Thursday, December 3, 2015

My Zettelkasten

I have written many times about Luhmann's Zettelkasten (see Luhmann on "Taking Note"). I have also written many times on ConnectedText and how I use it as a Zettelkasten (just click on ConnectedText or Zettelkasten in the word cloud). But I have never explicitly made clear how the approach I take in ConnectedText is related to that of Luhmann's. Here it is.

I believe the most central aspect of Luhmann's Zettelkasten was the radical rejection of hierarchical organization as you might find it today in outliners, for instance where the information is arranged under headings, like so:

Philosophy
 Epistemology
  Realism
 Metaphysics
  Materialism
  Idealism
   objective idealism
    Plato   
    Kant
    Hegel
   subjective idealism
    Berkeley
etc., etc. 

Instead, Luhmann opted for a non-hierarchical organization by giving every note (Zettel) a unique number that corresponded and indicated the physical place of the note (Zettel) in the boxes in which they were stored. This is in some ways like the call numbers according to which libraries organize their book collections, like the Dewey decimal system or, better, that of faceted classification by Ranganathan.

This approach allowed him both to refer to each of the notes by a fixed number and to find the physical piece of paper by its location in the Zettelkasten. So 1 was followed by 2, 3, 4, etc. His convention allowed him to have have several notes that continue any note. So 1/1 and 1/2 continue 1. Obviously, an electronic version of the Zettelkasten that has no built-in limitation on the length of notes can do without such continuations (but it does not have to do without continuations either).[1] Daniel Luedecke's Zettelkasten sports "Folgezettel" or "continuations." They seem to implement that feature.

Secondly, Luhmann's approach allowed him to branch off any topic that seemed necessary to him. So, a note on "objective idealism" could branch to both "idealism" or "transcendental idealism" or "subjective idealism." Luhmann indicated branches by letters (a, b, c etc.). Combinations of continuations, branches, and continuations of branches could lead to expressions that are just as forbidding as the call numbers of library books. There are no limits to the number of physical objects you can refer to by these scheme. Luhmann's system is a freely expandable collection of interlinked notes. It resembles a hypertext system for storing and modifying information where each page is easily reachable from any notes. It is as well as you could do in a paper-based system, I would say.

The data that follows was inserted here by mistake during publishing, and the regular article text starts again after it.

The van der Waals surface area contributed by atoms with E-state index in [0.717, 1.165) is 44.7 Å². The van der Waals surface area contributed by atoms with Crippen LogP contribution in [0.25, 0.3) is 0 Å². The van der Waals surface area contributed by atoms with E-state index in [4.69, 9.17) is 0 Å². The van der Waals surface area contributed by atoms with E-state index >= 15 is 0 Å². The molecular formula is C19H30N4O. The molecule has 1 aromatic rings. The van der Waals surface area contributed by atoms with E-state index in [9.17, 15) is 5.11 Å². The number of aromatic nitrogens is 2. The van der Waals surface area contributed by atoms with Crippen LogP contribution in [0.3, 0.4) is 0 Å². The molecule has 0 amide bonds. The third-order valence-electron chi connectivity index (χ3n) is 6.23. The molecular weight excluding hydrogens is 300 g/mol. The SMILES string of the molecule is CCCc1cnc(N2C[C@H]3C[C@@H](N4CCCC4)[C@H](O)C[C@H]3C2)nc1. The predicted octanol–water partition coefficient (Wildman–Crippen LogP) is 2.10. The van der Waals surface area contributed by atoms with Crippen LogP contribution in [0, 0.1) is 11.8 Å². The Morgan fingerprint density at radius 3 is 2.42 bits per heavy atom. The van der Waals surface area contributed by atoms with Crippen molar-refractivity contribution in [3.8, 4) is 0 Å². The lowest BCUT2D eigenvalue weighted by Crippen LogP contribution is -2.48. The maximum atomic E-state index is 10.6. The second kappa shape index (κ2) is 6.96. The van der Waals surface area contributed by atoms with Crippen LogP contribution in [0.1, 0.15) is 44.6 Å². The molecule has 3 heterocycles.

How Luhmann actually assigned numbers is not important, as far as I am concerned. It was important for his physical implementation of the Zettelkasten. It is far less important for an electronic version as a database in which every record automatically gets assigned a number already. If you decide to use a non-database version by implementing it in plain text, for instance, you need fixed numbers again. But the exact time and date of when the note was taken might be sufficient (see Christian Tietze's approach for this, i.e. search for him in this blog and follow the links).

I have decided for a database or a personal wiki which is "a freely expandable collection of interlinked ... 'pages,' a hypertext system for storing and modifying information — a database, where each page is easily" reachable from any other page.[2]Furthermore, the notes which are static in a paper system are freely editable.

You reach any note simply by enclosing the name of the note by double brackets, like so "[[objective idealism]]". In other words, you can directly link to any other page directly. And without the interference of numbers, as Tietze's system still seems to oblige you to do, or the interference of keywords or tags, as Luedecke's Zettelkasten and many other note-taking applications require you to do. Let my quote Caulfield again:
At the heart of wiki is a simple idea that names matter. Page names in wiki are not locations. They aren’t a place where a document lives. Names identify ideas, patterns, theories, and data in wiki that can be recombined with other ideas, patterns, theories, and data to make complex meaning not expressible in a normal text.